Part of the opposition strategy was to be disruptive, geared towards exasperating the administration and the President. Many would remember the Madaraka Day celebrations which the opposition staged in Uhuru Park as the government held the main one in Nakuru.
"This was at the height of the clamour for dialogue between our leader and Uhuru. We felt there were a number of things that were not being done in the right way," Wandayi said.
"It is the time our soldiers were being slaughtered in foreign outposts besides run away NYS corruption scandals and insecurity in the country. among others. So we had planned that we would catch the eye of the Speaker to allow us to raise some of these issues with the President before he addressed us but the Speaker ignored us," the firm speaking MP said.
Asked why they did not seek the President’s audience through other channels, Wandayi, who is a law student at Daystar University, said he was "perfectly in line with Standing Order number one, which allows the Speaker to make discretionary decisions on matters not expressly provided for."
However, fast forward to Uhuru’s second term, the daring MP’s fortunes changed and got 'rewarded' by his Orange party for his unprecedented 'bravery' in 2016, "willing to give the ultimate sacrifice for the struggle."
Asked what they are doing differently in the era of the handshake, Opiyo dismissed the notion that the opposition has gone to bed with the government, saying that they are still in opposition and only that "it is the strategy that has changed."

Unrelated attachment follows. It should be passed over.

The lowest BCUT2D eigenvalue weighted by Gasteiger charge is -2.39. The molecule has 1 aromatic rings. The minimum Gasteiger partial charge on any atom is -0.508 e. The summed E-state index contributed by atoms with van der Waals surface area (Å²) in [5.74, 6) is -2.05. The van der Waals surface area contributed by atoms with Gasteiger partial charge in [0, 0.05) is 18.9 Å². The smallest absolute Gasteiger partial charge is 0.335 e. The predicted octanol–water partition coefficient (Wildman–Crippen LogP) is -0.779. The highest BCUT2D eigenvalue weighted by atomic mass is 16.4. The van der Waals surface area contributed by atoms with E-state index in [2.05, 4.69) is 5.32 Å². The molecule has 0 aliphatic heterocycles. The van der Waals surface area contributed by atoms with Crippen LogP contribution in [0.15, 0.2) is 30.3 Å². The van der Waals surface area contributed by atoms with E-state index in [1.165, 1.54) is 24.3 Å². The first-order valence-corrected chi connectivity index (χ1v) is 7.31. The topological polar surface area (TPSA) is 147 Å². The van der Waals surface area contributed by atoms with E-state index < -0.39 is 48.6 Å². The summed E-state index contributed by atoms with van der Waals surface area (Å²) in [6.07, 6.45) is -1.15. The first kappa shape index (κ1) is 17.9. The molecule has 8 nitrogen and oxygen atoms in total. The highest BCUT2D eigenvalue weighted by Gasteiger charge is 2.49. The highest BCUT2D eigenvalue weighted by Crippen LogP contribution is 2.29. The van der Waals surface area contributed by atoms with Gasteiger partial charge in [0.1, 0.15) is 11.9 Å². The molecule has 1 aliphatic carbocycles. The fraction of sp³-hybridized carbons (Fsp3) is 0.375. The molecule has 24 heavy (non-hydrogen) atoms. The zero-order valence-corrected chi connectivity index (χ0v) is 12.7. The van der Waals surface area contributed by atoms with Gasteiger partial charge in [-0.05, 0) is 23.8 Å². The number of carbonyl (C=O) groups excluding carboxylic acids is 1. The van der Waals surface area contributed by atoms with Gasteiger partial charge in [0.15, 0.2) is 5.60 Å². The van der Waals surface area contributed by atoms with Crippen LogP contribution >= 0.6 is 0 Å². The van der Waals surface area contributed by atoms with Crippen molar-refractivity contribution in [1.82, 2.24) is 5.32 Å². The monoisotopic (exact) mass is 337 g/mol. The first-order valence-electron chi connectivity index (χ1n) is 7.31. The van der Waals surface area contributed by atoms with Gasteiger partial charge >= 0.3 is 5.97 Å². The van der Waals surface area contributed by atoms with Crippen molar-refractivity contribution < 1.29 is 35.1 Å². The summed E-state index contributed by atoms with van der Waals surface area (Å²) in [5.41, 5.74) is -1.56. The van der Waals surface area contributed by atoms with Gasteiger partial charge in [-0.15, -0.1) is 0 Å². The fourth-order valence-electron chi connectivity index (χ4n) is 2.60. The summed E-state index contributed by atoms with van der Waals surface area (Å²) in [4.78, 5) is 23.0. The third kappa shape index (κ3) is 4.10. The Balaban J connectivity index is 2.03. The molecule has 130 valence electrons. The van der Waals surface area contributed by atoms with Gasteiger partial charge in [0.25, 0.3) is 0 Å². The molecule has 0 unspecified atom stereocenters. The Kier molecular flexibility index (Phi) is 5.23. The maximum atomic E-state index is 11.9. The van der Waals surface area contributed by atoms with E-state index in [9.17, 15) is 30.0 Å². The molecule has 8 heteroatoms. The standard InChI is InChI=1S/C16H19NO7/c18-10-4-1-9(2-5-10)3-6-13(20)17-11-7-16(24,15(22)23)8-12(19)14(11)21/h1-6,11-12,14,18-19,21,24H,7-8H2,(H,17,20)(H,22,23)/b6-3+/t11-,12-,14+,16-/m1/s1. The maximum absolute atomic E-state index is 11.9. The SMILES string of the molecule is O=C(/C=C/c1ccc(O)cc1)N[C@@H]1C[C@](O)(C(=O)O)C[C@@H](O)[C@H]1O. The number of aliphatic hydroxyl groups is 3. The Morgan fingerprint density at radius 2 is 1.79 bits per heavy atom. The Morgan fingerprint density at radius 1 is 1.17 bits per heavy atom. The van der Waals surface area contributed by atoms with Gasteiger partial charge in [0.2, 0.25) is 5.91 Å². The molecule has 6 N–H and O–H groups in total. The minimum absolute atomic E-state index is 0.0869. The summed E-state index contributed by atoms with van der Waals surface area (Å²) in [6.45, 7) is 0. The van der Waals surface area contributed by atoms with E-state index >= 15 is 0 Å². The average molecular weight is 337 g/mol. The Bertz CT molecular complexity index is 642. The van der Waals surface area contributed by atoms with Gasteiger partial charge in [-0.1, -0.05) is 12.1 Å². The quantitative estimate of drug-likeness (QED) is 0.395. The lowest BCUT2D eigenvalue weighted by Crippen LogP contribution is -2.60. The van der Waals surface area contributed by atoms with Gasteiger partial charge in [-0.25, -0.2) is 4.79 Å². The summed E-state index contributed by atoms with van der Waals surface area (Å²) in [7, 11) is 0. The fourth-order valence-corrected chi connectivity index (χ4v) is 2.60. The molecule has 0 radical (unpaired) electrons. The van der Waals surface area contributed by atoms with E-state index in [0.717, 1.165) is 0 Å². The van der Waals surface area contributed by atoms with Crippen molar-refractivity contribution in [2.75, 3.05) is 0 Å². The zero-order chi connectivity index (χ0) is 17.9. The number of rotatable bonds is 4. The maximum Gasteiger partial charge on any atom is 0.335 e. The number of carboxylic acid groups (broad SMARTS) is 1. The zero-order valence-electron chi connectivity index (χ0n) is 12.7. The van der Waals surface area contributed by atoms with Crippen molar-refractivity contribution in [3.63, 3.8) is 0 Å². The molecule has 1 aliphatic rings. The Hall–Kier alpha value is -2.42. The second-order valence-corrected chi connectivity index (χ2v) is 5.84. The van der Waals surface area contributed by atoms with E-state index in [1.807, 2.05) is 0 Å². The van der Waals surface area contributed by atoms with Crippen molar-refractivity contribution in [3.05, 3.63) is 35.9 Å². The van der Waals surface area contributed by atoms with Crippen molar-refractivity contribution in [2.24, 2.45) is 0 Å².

" Instead of shouting in the streets, we can raise our concerns through other channels that were not available for us then. On the dialogue we demanded, my leader already had it with the president," he said. “How are how we in government yet this office (PAC chairmanship) is an opposition one?"
STRATEGIST OR EXPEDIENT?
So is Wandayi and the lot of his political class master strategists or are they expedient?
The lawmaker does not think so.
"I was brought up in a strict Christian value system and my village upbringing instilled in me shrewd survival wisdom in face of hardship and laser-focused mindset. I'm very consistent in my leadership and political ideology," he said.
"It is only the past weekend when I was in a funeral upcountry with my party leader, Raila Odinga, and we spoke against corruption in government and in the counties. We are on record that we will support areas of convenience."
On the corruption crackdown that is increasingly appearing to aim for the high and the mighty, Wandayi said he is convinced there is political goodwill from the top to confront the “shameless plunder of the public resources”.
On the perception by politicians, mainly those in Deputy President William Ruto's Jubilee camp that the anti-corruption campaign is skewed and targeted their wing, the lawmaker said, “it would be naive for anybody to think that the fight against corruption can be divorced from politics."
"Corruption is politics in itself. It is the rich and powerful political barons who use their offices, influence, and connections to siphon public funds," he added.